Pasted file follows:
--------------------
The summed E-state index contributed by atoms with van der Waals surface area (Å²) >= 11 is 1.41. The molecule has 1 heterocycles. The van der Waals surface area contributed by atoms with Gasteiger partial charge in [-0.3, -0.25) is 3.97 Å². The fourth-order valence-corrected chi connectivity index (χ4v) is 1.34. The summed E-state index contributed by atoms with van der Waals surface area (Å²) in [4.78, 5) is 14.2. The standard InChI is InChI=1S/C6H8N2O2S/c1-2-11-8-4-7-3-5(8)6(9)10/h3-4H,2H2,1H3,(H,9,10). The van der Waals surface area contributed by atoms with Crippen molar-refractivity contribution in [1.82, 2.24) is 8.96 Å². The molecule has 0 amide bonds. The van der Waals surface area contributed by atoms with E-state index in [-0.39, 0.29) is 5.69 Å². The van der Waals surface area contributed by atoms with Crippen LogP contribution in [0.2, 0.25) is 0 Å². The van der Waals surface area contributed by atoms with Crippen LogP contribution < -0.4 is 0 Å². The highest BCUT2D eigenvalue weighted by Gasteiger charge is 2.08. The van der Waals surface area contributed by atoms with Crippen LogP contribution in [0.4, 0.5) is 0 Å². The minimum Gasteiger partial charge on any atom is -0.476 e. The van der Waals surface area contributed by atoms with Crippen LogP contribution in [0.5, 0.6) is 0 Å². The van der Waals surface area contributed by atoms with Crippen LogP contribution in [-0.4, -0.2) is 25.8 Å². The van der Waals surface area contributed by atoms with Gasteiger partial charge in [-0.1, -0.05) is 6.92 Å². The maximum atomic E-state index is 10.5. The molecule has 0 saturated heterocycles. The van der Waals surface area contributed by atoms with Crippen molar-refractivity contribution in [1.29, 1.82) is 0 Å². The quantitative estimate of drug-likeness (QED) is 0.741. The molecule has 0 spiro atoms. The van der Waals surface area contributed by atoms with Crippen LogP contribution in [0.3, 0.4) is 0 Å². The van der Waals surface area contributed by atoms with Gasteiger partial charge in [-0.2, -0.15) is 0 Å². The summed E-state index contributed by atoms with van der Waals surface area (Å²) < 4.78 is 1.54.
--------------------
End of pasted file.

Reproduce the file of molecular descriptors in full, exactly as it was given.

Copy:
The summed E-state index contributed by atoms with van der Waals surface area (Å²) >= 11 is 1.41. The molecule has 1 heterocycles. The van der Waals surface area contributed by atoms with Gasteiger partial charge in [-0.3, -0.25) is 3.97 Å². The fourth-order valence-corrected chi connectivity index (χ4v) is 1.34. The summed E-state index contributed by atoms with van der Waals surface area (Å²) in [4.78, 5) is 14.2. The standard InChI is InChI=1S/C6H8N2O2S/c1-2-11-8-4-7-3-5(8)6(9)10/h3-4H,2H2,1H3,(H,9,10). The van der Waals surface area contributed by atoms with Crippen molar-refractivity contribution in [1.82, 2.24) is 8.96 Å². The molecule has 0 amide bonds. The van der Waals surface area contributed by atoms with E-state index in [-0.39, 0.29) is 5.69 Å². The van der Waals surface area contributed by atoms with Crippen LogP contribution in [0.2, 0.25) is 0 Å². The van der Waals surface area contributed by atoms with Crippen LogP contribution < -0.4 is 0 Å². The highest BCUT2D eigenvalue weighted by Gasteiger charge is 2.08. The van der Waals surface area contributed by atoms with Crippen LogP contribution in [0.4, 0.5) is 0 Å². The minimum Gasteiger partial charge on any atom is -0.476 e. The van der Waals surface area contributed by atoms with Crippen LogP contribution in [0.5, 0.6) is 0 Å². The van der Waals surface area contributed by atoms with Crippen LogP contribution in [-0.4, -0.2) is 25.8 Å². The van der Waals surface area contributed by atoms with Gasteiger partial charge in [-0.1, -0.05) is 6.92 Å². The maximum atomic E-state index is 10.5. The molecule has 0 saturated heterocycles. The van der Waals surface area contributed by atoms with Crippen molar-refractivity contribution in [1.29, 1.82) is 0 Å². The quantitative estimate of drug-likeness (QED) is 0.741. The molecule has 0 spiro atoms. The van der Waals surface area contributed by atoms with Crippen LogP contribution in [0.3, 0.4) is 0 Å². The van der Waals surface area contributed by atoms with Gasteiger partial charge in [-0.2, -0.15) is 0 Å². The summed E-state index contributed by atoms with van der Waals surface area (Å²) < 4.78 is 1.54.